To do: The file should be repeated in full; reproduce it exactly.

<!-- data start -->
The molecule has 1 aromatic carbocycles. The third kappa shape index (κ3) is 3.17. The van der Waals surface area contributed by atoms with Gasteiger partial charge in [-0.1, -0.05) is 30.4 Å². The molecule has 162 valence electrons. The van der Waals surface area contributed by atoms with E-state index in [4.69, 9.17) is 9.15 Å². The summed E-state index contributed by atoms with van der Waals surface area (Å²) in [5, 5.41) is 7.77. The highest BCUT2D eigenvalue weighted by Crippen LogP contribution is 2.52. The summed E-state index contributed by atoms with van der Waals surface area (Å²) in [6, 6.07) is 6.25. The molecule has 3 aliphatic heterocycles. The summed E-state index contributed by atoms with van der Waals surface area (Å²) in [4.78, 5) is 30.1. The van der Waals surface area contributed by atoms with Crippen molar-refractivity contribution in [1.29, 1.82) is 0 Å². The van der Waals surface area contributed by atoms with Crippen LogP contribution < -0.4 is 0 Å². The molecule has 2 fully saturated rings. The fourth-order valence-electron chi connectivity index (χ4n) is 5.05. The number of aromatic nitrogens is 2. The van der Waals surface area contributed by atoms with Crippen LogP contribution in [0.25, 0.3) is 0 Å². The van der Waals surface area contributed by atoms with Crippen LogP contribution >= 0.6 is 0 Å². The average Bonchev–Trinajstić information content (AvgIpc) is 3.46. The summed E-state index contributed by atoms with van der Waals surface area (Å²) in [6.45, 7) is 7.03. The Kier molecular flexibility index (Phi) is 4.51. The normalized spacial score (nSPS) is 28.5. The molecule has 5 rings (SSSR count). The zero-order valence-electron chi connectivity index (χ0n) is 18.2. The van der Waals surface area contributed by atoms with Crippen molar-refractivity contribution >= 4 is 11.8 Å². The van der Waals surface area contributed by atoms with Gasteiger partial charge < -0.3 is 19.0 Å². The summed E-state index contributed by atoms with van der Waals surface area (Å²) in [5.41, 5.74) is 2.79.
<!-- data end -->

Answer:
The molecule has 1 aromatic carbocycles. The third kappa shape index (κ3) is 3.17. The van der Waals surface area contributed by atoms with Gasteiger partial charge in [-0.1, -0.05) is 30.4 Å². The molecule has 162 valence electrons. The van der Waals surface area contributed by atoms with E-state index in [4.69, 9.17) is 9.15 Å². The summed E-state index contributed by atoms with van der Waals surface area (Å²) in [5, 5.41) is 7.77. The highest BCUT2D eigenvalue weighted by Crippen LogP contribution is 2.52. The summed E-state index contributed by atoms with van der Waals surface area (Å²) in [6, 6.07) is 6.25. The molecule has 3 aliphatic heterocycles. The summed E-state index contributed by atoms with van der Waals surface area (Å²) in [4.78, 5) is 30.1. The van der Waals surface area contributed by atoms with Crippen molar-refractivity contribution in [1.29, 1.82) is 0 Å². The van der Waals surface area contributed by atoms with Crippen LogP contribution < -0.4 is 0 Å². The molecule has 2 fully saturated rings. The fourth-order valence-electron chi connectivity index (χ4n) is 5.05. The number of aromatic nitrogens is 2. The van der Waals surface area contributed by atoms with Crippen LogP contribution in [0.25, 0.3) is 0 Å². The van der Waals surface area contributed by atoms with Crippen LogP contribution >= 0.6 is 0 Å². The average Bonchev–Trinajstić information content (AvgIpc) is 3.46. The summed E-state index contributed by atoms with van der Waals surface area (Å²) in [6.45, 7) is 7.03. The Kier molecular flexibility index (Phi) is 4.51. The normalized spacial score (nSPS) is 28.5. The molecule has 5 rings (SSSR count). The zero-order valence-electron chi connectivity index (χ0n) is 18.2. The van der Waals surface area contributed by atoms with Crippen molar-refractivity contribution >= 4 is 11.8 Å². The van der Waals surface area contributed by atoms with Gasteiger partial charge < -0.3 is 19.0 Å². The summed E-state index contributed by atoms with van der Waals surface area (Å²) in [5.41, 5.74) is 2.79.